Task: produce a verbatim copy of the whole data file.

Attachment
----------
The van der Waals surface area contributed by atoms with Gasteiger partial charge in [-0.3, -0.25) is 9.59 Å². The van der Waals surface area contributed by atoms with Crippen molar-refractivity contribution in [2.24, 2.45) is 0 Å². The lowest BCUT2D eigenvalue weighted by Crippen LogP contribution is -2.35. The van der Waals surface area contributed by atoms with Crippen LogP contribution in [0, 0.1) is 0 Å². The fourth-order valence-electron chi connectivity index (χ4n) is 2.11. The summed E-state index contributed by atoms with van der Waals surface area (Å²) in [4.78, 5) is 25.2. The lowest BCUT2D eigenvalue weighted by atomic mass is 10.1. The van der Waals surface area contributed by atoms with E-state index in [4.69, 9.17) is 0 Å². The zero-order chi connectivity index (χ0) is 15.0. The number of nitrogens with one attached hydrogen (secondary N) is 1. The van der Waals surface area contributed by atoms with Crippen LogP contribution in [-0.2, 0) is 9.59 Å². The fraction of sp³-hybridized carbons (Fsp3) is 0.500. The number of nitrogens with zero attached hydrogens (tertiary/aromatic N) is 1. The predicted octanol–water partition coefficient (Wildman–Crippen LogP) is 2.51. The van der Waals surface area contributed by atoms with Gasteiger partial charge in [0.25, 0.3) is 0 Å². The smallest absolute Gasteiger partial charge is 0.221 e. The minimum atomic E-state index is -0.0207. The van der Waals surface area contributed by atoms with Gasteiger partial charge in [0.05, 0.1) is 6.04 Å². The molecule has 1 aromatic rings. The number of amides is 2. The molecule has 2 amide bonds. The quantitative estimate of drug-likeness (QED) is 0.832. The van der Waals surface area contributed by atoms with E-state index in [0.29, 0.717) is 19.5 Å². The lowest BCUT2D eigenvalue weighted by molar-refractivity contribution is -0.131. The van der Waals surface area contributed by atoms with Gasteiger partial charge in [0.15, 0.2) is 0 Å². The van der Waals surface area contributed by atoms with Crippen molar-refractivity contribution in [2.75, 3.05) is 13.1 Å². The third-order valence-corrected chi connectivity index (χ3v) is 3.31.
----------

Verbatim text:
The van der Waals surface area contributed by atoms with Gasteiger partial charge in [-0.3, -0.25) is 9.59 Å². The van der Waals surface area contributed by atoms with Crippen molar-refractivity contribution in [2.24, 2.45) is 0 Å². The lowest BCUT2D eigenvalue weighted by Crippen LogP contribution is -2.35. The van der Waals surface area contributed by atoms with Crippen LogP contribution in [0, 0.1) is 0 Å². The fourth-order valence-electron chi connectivity index (χ4n) is 2.11. The summed E-state index contributed by atoms with van der Waals surface area (Å²) in [4.78, 5) is 25.2. The lowest BCUT2D eigenvalue weighted by atomic mass is 10.1. The van der Waals surface area contributed by atoms with E-state index in [4.69, 9.17) is 0 Å². The zero-order chi connectivity index (χ0) is 15.0. The number of nitrogens with one attached hydrogen (secondary N) is 1. The van der Waals surface area contributed by atoms with Crippen LogP contribution in [-0.2, 0) is 9.59 Å². The fraction of sp³-hybridized carbons (Fsp3) is 0.500. The number of nitrogens with zero attached hydrogens (tertiary/aromatic N) is 1. The predicted octanol–water partition coefficient (Wildman–Crippen LogP) is 2.51. The van der Waals surface area contributed by atoms with Gasteiger partial charge in [0.25, 0.3) is 0 Å². The smallest absolute Gasteiger partial charge is 0.221 e. The minimum atomic E-state index is -0.0207. The van der Waals surface area contributed by atoms with Gasteiger partial charge in [0.05, 0.1) is 6.04 Å². The molecule has 1 aromatic rings. The number of amides is 2. The molecule has 2 amide bonds. The quantitative estimate of drug-likeness (QED) is 0.832. The van der Waals surface area contributed by atoms with E-state index in [0.29, 0.717) is 19.5 Å². The lowest BCUT2D eigenvalue weighted by molar-refractivity contribution is -0.131. The van der Waals surface area contributed by atoms with Gasteiger partial charge in [0.15, 0.2) is 0 Å². The van der Waals surface area contributed by atoms with Crippen molar-refractivity contribution in [2.75, 3.05) is 13.1 Å². The third-order valence-corrected chi connectivity index (χ3v) is 3.31.